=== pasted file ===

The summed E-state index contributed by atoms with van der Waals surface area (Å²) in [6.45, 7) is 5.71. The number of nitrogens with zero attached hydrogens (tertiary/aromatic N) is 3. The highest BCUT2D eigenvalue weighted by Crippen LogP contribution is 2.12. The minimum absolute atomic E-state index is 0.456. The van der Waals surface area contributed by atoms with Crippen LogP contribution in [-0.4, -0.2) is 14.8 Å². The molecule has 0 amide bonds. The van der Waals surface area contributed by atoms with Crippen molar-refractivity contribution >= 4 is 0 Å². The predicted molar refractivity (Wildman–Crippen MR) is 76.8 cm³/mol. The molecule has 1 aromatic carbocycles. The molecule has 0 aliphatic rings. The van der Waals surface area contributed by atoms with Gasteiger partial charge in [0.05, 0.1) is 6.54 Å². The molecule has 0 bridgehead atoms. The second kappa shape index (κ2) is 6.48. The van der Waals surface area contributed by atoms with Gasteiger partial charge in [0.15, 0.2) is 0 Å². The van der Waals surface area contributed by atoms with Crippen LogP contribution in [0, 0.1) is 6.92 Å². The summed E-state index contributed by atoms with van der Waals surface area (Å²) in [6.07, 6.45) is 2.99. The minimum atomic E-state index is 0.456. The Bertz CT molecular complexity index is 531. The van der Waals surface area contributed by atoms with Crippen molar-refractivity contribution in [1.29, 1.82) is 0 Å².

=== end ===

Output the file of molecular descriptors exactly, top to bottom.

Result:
The summed E-state index contributed by atoms with van der Waals surface area (Å²) in [6.45, 7) is 5.71. The number of nitrogens with zero attached hydrogens (tertiary/aromatic N) is 3. The highest BCUT2D eigenvalue weighted by Crippen LogP contribution is 2.12. The minimum absolute atomic E-state index is 0.456. The van der Waals surface area contributed by atoms with Crippen LogP contribution in [-0.4, -0.2) is 14.8 Å². The molecule has 0 amide bonds. The van der Waals surface area contributed by atoms with Crippen molar-refractivity contribution >= 4 is 0 Å². The predicted molar refractivity (Wildman–Crippen MR) is 76.8 cm³/mol. The molecule has 1 aromatic carbocycles. The molecule has 0 aliphatic rings. The van der Waals surface area contributed by atoms with Gasteiger partial charge in [0.05, 0.1) is 6.54 Å². The molecule has 0 bridgehead atoms. The second kappa shape index (κ2) is 6.48. The van der Waals surface area contributed by atoms with Gasteiger partial charge in [0.15, 0.2) is 0 Å². The van der Waals surface area contributed by atoms with Crippen LogP contribution in [0, 0.1) is 6.92 Å². The summed E-state index contributed by atoms with van der Waals surface area (Å²) in [6.07, 6.45) is 2.99. The minimum atomic E-state index is 0.456. The Bertz CT molecular complexity index is 531. The van der Waals surface area contributed by atoms with Crippen molar-refractivity contribution in [1.29, 1.82) is 0 Å².